Masculinity Is the New Prey: On Ander Monson’s “Predator”

Adam Fleming Petty reviews Ander Monson’s memoir-in-criticism, “Predator.”

Masculinity Is the New Prey: On Ander Monson’s “Predator”

Predator: A Memoir, a Movie, an Obsession by Ander Monson. Graywolf. 272 pages.

ANDER MONSON HAS WATCHED Predator 146 times. He was 12 years old when the movie came out in 1987, which partially accounts for his obsession. Predator is one of those loud, dumb movies that became a kind of lingua franca for American boys and man-children of a certain age. They loved recreating its most famous scenes on the playground (“Get to the choppa!”). But there were plenty of other loud, dumb action movies on offer in the 1980s — Commando, Raw Deal, Red Dawn, and countless others. What makes Predator such a prime object for Monson’s obsession?

It might be that Monson — essayist, short story writer, and poet — specializes in creating idiosyncratic forms: poems in the forms of lists, essays that literally run off the page. His new memoir is called, appropriately enough, Predator. In it, he recounts the history of the film and his own relationship to it, drawing on episodes from his own life as well as others affected by the movie. He begins to answer the question of why this movie, why this much, from the first chapter: “It’s about men and the way they relate to us, to themselves, and to each other more spectacularly than any other film I can think of, particularly any other film with a shitload of guns and an alien.”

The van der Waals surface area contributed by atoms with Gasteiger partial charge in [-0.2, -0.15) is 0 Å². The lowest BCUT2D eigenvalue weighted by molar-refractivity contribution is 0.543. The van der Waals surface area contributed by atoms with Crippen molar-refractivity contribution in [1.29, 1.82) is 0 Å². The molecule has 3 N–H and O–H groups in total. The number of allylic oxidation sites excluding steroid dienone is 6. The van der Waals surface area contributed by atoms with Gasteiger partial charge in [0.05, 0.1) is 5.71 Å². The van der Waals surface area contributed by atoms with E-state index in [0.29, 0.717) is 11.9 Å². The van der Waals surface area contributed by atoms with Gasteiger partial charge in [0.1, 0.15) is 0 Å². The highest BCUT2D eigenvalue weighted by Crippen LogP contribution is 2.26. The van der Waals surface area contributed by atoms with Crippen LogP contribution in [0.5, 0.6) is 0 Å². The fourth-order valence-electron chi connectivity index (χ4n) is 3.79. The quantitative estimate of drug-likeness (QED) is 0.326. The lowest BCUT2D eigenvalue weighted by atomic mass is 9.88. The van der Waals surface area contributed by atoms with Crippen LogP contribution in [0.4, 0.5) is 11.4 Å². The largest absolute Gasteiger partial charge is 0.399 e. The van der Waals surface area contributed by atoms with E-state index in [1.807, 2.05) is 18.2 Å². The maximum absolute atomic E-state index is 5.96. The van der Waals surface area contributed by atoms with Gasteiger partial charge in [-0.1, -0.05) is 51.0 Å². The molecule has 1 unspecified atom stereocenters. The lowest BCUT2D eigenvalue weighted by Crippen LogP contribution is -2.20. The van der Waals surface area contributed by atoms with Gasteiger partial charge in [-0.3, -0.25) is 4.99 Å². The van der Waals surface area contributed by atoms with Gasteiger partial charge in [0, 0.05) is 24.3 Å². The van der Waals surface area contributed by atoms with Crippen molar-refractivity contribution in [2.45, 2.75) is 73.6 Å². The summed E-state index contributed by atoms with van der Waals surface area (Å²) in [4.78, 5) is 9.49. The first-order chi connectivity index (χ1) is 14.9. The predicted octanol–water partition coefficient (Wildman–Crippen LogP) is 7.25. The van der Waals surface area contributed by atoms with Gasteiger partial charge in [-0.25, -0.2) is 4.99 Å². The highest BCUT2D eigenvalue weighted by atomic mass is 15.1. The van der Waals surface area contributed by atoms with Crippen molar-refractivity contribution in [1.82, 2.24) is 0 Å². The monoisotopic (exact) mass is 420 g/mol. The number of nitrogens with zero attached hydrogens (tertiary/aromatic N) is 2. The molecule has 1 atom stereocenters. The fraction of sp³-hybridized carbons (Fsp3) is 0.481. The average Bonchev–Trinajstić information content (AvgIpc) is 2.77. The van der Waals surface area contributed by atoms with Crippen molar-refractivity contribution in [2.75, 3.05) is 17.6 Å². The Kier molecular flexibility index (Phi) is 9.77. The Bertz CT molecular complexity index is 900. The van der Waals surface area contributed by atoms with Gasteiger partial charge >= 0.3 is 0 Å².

Which is to say: Being a man, and perhaps especially an American man, entails banding together with other American men to confront an enemy you can’t quite see. And learning how to see that enemy, and how that enemy sees you, teaches you how to see yourself. Perhaps you’ll see that you, too, are just as much a predator as the one from outer space.